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Navy Ship Named For Wounded U.S. Representative Gabrielle Giffords

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Gabrielle Giffords was elected to Congress three times and represented Arizona’s 8th congressional district. If you’re not familiar with her name strictly from politics, you may remember she was a victim of a shooting in Tuscon, Arizona in which six people were killed and 13 wounded last January. Giffords was one of the lucky survivors. Yesterday it was announced she would become the fourth women ever to have a Naval war ship named for her. 

Gifford received a gunshot wound to the head in the attack which was thought to be an assassination attempt against her. She had to go through intensive rehabilitation to recovered the ability to walk, speak, read, and write. Her husband, Mark Kelly, is a retired American astronaut, U.S. Navy captain and naval aviator. It’s that connection that made officials decide the naming honor would be hers. In a ceremony on Friday, they announced they would be christening a yet-to-be-built, 419-foot combat vessel, the USS Gabrielle Giffords.

“It is very rare for a warship to be named for a woman,” Capt. Pamela Kunze, a spokeswoman for Navy Secretary Ray Mabus,told the Tuscon Citizen. “Since 1850, this is only the 16th ship to be named for a woman and the 13th to be named for a living person.” The USNS Amelia Earhart and the USNS Mary Sears are two examples but only three combat vessels were named for women. “The USS Hopper, for a pioneer in computer programming; the USS Higbee, for a famous nurse; and the USS Roosevelt, for Eleanor Roosevelt and her presidential husband.”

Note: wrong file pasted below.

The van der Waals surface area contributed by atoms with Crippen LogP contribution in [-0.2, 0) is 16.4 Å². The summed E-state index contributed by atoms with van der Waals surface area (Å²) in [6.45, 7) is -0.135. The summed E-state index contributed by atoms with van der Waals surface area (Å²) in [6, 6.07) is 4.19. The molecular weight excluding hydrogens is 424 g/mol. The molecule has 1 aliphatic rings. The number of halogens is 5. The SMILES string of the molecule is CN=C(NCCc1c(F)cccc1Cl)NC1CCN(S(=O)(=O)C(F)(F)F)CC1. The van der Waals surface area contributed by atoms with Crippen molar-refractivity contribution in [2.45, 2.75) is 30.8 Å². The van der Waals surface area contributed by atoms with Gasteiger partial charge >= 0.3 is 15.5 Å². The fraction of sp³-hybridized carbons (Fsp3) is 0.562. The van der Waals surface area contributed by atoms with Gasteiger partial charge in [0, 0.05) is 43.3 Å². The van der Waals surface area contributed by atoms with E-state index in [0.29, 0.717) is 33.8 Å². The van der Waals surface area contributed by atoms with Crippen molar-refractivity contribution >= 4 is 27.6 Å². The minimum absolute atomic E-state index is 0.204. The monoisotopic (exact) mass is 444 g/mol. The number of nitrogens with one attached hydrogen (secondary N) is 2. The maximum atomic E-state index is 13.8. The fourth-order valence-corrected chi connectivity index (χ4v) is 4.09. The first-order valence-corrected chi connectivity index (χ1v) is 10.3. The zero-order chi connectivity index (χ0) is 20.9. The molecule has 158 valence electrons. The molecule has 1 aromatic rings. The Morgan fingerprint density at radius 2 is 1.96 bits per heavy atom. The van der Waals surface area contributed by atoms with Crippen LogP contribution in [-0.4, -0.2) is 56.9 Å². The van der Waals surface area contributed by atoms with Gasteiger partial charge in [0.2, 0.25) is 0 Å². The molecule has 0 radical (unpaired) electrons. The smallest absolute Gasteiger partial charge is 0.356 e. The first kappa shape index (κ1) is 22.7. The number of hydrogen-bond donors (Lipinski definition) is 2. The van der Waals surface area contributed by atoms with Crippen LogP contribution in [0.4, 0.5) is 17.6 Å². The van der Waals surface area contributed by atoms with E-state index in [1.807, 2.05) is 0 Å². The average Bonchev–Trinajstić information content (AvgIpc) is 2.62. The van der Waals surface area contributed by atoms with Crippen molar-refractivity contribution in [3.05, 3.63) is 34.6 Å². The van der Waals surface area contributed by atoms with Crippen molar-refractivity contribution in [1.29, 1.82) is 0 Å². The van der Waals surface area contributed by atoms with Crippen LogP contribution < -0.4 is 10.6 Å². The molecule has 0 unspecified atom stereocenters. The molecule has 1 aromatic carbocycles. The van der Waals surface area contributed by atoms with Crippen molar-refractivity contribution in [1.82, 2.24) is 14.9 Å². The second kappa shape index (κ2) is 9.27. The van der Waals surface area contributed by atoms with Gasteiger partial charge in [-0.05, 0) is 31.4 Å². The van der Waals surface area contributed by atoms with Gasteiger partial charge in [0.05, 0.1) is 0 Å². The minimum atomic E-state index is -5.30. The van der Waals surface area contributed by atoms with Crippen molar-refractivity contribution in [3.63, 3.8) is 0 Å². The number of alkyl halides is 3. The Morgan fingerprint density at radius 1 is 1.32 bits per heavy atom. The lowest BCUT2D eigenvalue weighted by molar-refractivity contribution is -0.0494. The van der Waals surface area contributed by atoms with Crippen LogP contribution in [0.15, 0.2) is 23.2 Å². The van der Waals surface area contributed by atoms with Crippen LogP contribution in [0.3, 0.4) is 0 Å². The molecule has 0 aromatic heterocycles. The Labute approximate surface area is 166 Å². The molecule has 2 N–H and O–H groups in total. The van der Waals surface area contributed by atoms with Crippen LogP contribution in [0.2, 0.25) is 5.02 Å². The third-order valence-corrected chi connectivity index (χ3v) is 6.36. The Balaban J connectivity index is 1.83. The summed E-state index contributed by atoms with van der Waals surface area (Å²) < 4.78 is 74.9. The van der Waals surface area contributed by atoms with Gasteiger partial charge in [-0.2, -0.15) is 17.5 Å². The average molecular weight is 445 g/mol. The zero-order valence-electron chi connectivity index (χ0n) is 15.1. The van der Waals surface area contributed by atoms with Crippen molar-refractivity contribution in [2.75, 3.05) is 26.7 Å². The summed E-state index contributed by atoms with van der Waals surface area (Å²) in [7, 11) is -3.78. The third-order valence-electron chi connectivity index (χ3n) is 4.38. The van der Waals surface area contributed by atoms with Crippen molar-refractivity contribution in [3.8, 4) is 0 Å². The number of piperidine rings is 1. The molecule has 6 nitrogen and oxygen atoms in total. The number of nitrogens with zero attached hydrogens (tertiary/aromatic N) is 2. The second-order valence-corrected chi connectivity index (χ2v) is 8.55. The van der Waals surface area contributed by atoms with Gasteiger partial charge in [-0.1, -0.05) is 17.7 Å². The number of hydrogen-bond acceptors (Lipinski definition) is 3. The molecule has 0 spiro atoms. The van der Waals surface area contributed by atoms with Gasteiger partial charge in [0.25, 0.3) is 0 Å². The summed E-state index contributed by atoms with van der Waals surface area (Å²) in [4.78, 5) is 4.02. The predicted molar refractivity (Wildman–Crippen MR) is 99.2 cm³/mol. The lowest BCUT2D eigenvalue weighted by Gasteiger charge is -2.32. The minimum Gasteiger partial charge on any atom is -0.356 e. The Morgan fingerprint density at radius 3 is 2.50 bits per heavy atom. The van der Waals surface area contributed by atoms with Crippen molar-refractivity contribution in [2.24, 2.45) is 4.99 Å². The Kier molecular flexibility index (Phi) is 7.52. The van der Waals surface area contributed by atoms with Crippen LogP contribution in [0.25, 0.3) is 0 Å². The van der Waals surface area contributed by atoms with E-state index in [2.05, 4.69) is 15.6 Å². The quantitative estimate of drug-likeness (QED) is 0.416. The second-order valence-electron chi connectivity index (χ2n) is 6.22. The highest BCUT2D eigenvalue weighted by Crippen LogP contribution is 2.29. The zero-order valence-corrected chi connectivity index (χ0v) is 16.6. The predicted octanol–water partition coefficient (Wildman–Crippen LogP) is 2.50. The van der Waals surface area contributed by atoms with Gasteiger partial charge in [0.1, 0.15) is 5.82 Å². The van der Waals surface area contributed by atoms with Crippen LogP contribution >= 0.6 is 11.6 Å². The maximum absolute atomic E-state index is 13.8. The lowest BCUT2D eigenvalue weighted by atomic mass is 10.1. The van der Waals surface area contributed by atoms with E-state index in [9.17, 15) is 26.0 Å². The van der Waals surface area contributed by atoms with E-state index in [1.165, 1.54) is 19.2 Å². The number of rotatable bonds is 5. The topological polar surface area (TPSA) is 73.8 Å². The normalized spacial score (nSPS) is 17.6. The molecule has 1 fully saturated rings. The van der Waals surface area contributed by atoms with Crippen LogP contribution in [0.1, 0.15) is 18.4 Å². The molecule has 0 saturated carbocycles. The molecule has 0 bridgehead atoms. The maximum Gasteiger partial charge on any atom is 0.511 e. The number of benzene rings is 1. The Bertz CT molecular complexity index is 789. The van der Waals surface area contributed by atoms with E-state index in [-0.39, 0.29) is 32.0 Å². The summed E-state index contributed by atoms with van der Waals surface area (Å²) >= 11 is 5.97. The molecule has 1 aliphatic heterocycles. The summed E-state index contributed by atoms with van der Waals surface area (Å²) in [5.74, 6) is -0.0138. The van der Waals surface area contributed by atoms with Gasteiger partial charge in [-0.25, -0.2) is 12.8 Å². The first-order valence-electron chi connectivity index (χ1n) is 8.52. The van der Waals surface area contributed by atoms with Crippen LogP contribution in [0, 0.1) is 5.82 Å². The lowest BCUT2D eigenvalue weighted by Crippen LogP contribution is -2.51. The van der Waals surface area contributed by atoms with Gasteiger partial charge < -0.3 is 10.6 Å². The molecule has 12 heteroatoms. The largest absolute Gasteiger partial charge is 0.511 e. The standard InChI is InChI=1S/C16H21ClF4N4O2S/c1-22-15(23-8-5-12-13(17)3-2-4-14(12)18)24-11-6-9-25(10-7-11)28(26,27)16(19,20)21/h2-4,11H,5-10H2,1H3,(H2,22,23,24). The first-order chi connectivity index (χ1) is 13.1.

“During a Pentagon presentation, Mabus said he chose the vessel’s name as a tribute to the valor exemplified by Giffords and her astronaut husband, retired Navy Capt. Mark Kelly. The Navy also cited her commitment to military and veterans affairs and border security,” according to TC. “Mabus described Giffords as a woman who ‘has become synonymous for courage, who has inspired the nation with remarkable resiliency and showed the possibilities of the human spirit.'”

A rendering of what the ship will eventually look like was unveiled at the ceremony. “So-called Littoral Combat Ships typically navigate close to shore but are versatile enough to be deployed in deep water, the Navy said. They can hit speeds of 40 knots, or about 46 mph. Last year, a Littoral Combat Ship participated in four missions that captured nine smuggling suspects, seized more than 5 tons of cocaine and disabled two drug boats.”

Roxanna Green, whose 9-year-old daughter, Christina-Taylor Green, died in the shooting, was named as the ship’s sponsor, a role that includes christening the vessel. She also attended the naming ceremony,” reports the paper.

Giffords officially resigned from Congress two weeks ago and is still recovering from the attack. The same day as the naming ceremony, President Obama signed into law the final bill authored by Giffords, legislation increasing the penalties for using ultra-light aircraft when smuggling drugs into the country.

(via Mother Jones, photo by Manuel Balce Ceneta)

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Jill Pantozzi is a pop-culture journalist and host who writes about all things nerdy and beyond! She’s Editor in Chief of the geek girl culture site The Mary Sue (Abrams Media Network), and hosts her own blog “Has Boobs, Reads Comics” (TheNerdyBird.com). She co-hosts the Crazy Sexy Geeks podcast along with superhero historian Alan Kistler, contributed to a book of essays titled “Chicks Read Comics,” (Mad Norwegian Press) and had her first comic book story in the IDW anthology, “Womanthology.” In 2012, she was featured on National Geographic’s "Comic Store Heroes," a documentary on the lives of comic book fans and the following year she was one of many Batman fans profiled in the documentary, "Legends of the Knight."